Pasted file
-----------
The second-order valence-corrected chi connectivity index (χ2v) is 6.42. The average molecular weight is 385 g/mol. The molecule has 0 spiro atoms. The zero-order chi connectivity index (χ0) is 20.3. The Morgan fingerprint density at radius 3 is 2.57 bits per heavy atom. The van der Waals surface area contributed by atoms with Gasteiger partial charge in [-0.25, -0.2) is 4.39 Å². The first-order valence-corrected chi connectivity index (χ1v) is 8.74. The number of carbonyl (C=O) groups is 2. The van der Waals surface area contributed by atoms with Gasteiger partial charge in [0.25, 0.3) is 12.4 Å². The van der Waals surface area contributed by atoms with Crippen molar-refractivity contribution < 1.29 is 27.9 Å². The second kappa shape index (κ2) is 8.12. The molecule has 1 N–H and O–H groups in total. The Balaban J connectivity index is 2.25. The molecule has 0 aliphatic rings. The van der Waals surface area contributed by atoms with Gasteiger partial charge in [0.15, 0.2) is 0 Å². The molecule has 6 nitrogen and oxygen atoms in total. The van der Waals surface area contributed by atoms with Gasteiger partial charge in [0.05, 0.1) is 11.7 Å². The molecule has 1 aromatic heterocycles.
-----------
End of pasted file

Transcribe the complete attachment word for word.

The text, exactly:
The second-order valence-corrected chi connectivity index (χ2v) is 6.42. The average molecular weight is 385 g/mol. The molecule has 0 spiro atoms. The zero-order chi connectivity index (χ0) is 20.3. The Morgan fingerprint density at radius 3 is 2.57 bits per heavy atom. The van der Waals surface area contributed by atoms with Gasteiger partial charge in [-0.25, -0.2) is 4.39 Å². The first-order valence-corrected chi connectivity index (χ1v) is 8.74. The number of carbonyl (C=O) groups is 2. The van der Waals surface area contributed by atoms with Gasteiger partial charge in [0.25, 0.3) is 12.4 Å². The van der Waals surface area contributed by atoms with Crippen molar-refractivity contribution < 1.29 is 27.9 Å². The second kappa shape index (κ2) is 8.12. The molecule has 1 N–H and O–H groups in total. The Balaban J connectivity index is 2.25. The molecule has 0 aliphatic rings. The van der Waals surface area contributed by atoms with Gasteiger partial charge in [0.15, 0.2) is 0 Å². The molecule has 6 nitrogen and oxygen atoms in total. The van der Waals surface area contributed by atoms with Gasteiger partial charge in [0.05, 0.1) is 11.7 Å². The molecule has 1 aromatic heterocycles.